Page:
On-the-job injuries are all too common among U.S. workers. There is an average of 13 workplace deaths every day in the U.S. Although that number has decreased significantly from 38 deaths a day in 1970, it is still too high.
One contributing factor to the high number is that the Occupational Safety and Health Administration (OSHA), which is tasked with ensuring safe work environments, is running on limited resources, leaving American workers vulnerable to safety hazards.
OSHA is tasked with inspecting U.S. workplaces for compliance with safety laws and standards. Unfortunately, the agency does not have enough inspectors to properly police every workplace in the country.
OSHA employs fewer than 2,500 inspectors, yet there are about 8 million workplaces in the U.S. It would take about 100 years to inspect all of them. With approximately 130 million workers in the country, there is one inspector to every 59,000 workers.
With so few resources, OSHA inspectors focus on improving the safety of workplaces before injuries and fatalities occur. Most inspections take place at workplaces deemed to have higher hazard levels, such as construction sites.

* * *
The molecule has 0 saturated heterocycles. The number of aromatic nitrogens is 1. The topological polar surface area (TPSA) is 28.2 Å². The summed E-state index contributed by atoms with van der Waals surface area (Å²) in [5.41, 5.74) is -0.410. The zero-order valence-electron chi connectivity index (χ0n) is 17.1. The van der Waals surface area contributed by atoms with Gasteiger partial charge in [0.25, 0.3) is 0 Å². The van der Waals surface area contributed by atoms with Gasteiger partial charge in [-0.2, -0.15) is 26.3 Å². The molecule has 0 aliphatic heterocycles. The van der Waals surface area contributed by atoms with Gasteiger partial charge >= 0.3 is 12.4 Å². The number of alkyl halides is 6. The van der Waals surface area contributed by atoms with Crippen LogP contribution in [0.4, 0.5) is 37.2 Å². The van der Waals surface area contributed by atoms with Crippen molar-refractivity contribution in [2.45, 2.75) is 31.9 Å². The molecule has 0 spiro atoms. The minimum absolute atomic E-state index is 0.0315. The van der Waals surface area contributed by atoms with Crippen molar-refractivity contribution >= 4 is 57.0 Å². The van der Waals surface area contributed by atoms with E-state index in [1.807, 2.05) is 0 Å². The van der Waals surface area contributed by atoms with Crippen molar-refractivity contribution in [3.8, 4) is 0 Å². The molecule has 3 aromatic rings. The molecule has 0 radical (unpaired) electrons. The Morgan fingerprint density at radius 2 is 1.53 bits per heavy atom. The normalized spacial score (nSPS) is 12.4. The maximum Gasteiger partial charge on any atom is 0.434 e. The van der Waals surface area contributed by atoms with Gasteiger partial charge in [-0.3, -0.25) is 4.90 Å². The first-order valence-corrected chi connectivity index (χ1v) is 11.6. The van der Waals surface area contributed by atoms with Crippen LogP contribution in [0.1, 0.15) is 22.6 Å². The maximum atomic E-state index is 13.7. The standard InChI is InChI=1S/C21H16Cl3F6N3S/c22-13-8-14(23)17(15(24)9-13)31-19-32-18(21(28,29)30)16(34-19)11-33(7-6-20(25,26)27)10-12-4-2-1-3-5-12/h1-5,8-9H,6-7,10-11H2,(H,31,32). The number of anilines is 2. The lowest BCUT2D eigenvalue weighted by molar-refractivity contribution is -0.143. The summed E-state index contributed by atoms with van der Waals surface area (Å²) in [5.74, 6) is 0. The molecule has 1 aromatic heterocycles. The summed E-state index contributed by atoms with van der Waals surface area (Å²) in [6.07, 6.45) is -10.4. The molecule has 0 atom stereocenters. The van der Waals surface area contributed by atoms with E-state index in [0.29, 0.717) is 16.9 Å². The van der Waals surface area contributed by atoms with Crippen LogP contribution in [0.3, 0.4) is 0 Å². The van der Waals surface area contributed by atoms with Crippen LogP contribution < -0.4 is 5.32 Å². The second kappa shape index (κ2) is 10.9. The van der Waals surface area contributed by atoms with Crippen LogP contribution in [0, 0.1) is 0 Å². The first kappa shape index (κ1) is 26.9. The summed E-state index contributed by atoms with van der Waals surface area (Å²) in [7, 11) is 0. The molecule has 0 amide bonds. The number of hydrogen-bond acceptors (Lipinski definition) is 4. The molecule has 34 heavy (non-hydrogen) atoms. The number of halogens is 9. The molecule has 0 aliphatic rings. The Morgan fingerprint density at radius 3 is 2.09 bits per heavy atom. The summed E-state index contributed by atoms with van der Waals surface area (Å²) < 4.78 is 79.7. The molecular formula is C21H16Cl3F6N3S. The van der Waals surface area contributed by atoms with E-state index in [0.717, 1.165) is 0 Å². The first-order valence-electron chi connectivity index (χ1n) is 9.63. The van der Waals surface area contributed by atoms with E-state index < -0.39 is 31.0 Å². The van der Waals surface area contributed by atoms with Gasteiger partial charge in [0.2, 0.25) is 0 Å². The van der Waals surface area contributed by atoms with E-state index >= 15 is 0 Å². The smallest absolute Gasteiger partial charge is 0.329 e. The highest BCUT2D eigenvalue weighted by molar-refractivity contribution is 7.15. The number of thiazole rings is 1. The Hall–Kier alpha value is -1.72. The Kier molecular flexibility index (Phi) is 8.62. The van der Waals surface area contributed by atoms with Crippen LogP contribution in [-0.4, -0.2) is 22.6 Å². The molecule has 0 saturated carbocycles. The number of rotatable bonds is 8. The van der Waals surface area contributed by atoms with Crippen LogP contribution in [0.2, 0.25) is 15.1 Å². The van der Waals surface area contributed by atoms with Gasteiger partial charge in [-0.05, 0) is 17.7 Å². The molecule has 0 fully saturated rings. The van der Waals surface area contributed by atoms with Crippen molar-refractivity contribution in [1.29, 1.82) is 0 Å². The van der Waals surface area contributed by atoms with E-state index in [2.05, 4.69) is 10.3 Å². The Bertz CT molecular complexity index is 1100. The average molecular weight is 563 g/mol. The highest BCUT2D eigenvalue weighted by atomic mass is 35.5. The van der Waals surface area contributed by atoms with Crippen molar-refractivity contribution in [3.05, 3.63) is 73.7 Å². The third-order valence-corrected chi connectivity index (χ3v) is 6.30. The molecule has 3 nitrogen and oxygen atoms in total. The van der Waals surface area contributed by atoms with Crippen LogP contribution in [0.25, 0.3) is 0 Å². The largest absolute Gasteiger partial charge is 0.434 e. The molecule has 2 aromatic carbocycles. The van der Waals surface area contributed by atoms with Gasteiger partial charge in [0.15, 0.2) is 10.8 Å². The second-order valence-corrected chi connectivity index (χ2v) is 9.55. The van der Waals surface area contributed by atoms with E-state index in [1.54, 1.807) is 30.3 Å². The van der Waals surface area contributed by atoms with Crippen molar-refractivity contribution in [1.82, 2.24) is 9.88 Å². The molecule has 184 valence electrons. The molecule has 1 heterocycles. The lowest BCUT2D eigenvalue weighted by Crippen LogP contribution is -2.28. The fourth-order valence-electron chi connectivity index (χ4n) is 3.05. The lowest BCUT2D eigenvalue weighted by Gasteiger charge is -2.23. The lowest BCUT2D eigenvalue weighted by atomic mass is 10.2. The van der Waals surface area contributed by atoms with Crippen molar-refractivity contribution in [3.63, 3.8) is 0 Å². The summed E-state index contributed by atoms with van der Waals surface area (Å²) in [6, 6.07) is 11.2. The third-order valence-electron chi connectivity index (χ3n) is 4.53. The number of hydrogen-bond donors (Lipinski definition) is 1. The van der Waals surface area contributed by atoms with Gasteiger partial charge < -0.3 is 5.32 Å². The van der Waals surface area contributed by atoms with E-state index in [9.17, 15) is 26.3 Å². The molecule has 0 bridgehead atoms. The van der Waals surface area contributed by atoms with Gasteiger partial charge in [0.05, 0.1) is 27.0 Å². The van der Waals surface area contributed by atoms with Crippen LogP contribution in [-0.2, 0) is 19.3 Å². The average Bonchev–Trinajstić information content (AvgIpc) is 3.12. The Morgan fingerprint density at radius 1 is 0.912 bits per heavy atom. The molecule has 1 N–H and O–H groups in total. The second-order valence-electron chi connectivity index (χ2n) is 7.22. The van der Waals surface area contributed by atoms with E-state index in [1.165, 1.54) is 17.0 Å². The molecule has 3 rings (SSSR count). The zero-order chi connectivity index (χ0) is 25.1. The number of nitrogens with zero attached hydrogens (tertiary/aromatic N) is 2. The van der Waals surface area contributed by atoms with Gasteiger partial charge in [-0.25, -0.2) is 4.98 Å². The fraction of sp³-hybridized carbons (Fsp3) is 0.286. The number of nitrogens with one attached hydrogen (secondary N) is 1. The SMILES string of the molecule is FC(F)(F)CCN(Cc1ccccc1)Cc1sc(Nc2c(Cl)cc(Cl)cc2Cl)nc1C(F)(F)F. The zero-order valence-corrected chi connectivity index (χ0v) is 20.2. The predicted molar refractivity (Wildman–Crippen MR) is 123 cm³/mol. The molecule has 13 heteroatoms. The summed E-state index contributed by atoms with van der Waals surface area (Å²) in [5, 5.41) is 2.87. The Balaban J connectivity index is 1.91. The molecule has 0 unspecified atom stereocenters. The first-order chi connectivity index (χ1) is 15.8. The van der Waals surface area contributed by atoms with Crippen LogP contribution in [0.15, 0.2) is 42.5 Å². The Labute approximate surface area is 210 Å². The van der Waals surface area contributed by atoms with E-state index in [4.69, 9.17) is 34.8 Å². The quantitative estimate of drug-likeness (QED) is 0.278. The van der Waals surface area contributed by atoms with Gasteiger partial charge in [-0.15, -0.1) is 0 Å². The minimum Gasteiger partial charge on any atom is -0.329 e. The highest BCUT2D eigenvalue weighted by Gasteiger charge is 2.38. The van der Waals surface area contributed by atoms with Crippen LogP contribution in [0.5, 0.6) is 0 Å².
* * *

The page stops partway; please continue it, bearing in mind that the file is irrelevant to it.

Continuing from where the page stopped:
An OSHA representative has stated that the agency does not usually inspect a workplace after an accident. Instead, it directs employers to conduct an investigation and communicate the preventative measures that will be implemented to avoid additional accidents.
Fighting Negligent Employers
Only in extreme circumstances will OSHA impose financial penalties on employers.
In order to combat employers who knowingly endanger their workers, OSHA has teamed up with the U.S. Department of Justice. Penalties will be issued to employers who negligently put their workers in harm’s way or take steps in attempts to cover up on the job injuries.
If you have been injured in a workplace accident, you may be entitled to compensation. The Chicago workers compensation attorneys at GWC Injury Lawyers will fight on your behalf to hold negligent employers accountable and to maximize compensation for your injuries.